3. Once the Command Prompt window is opened, type the following command and press Enter to rebuild the boot configuration data:
    Bootrec /RebuildBcd
  4. Wait until the process is finished, then restart your computer to see if the issue is still occurring at the next startup.

If you’re still seeing the Kernel Auto Boost lock acquisition with raised IRQL error, move down to the next method below.

Method 7: Perform a System Restore

If you’ve come this far without a result, one of the last things you can try before performing a clean install is to use a healthy System Restore point and see if the symptoms improve.

Several users reported that they were able to successfully treat the BSOD by restoring their machine state to a previous point where the crash was not occurring. Here’s a quick guide on how to do this:

  1. Insert the installation media and press any key to enter the Windows installation wizard. Once you arrive at the first window, click on Repair your computer.
    Click on Repair your Computer
    Click on Repair your Computer

    Note: If you don’t have the installation media, you can skip this step by forcing two or three consecutive unexpected shutdowns during the startup phase. The next restart will land you straight into the Repair menu.

  2. Next, click on Troubleshoot and then choose System Restore from the list.
    Access the System Restore menu
    Access the System Restore menu
  3. Once you arrive into the System Restore wizard, click Next at the first prompt. Then, from the next screen, select a system restore point from the list that is older than the apparition of the error and click Next again.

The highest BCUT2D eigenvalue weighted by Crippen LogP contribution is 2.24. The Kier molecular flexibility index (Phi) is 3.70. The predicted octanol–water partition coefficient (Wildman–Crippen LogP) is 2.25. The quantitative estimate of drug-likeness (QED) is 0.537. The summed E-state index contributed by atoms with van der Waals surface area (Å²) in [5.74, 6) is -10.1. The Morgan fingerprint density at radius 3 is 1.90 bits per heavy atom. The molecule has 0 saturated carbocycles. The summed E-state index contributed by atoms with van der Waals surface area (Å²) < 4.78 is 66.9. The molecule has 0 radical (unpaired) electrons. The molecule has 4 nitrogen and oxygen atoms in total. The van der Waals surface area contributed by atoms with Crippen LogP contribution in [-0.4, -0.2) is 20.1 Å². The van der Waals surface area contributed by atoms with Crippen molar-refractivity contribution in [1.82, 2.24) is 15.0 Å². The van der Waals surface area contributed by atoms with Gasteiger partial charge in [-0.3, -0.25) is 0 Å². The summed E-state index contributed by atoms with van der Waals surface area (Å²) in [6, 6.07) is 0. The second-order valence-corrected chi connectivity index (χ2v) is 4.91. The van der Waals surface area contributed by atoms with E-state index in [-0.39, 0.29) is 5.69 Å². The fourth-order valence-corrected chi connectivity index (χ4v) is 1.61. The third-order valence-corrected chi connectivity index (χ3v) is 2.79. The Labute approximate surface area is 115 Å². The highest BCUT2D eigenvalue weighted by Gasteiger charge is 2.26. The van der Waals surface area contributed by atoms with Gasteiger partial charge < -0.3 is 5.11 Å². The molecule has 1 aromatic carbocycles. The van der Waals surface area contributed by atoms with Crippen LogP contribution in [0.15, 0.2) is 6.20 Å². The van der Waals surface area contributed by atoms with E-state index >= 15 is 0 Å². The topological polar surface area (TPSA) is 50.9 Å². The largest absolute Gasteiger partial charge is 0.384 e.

Choosing a system restore point from the list
    Choosing a system restore point from the list

    Note: Make sure to check the box associated with Show more restore points in order to see all the available system restore points.

  4. Click Finish and then Yes to confirm the restoring process. After a short while, your computer will restart and the old state will be restored.

If you didn’t have a system restore point that was old enough to circumvent the issue, move over to the final method below.

Method 8: Perform a repair install

If none of the methods above have helped you to resolve the issue, there’s one more fix that you can try without reinstalling your OS. Several users have reported that they were able to resolve the issue by performing a repair install.

A repair install will allow you to preserve all your personal data including all your applications and media – only Windows-related data will be replaced. If you decide to perform a repair install, follow this guide (here).

Kevin Arrows


Kevin is a dynamic and self-motivated information technology professional, with a Thorough knowledge of all facets pertaining to network infrastructure design, implementation and administration. Superior record of delivering simultaneous large-scale mission critical projects on time and under budget.

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Fix: Kernel Auto Boost Lock Acquisition with Raised IRQL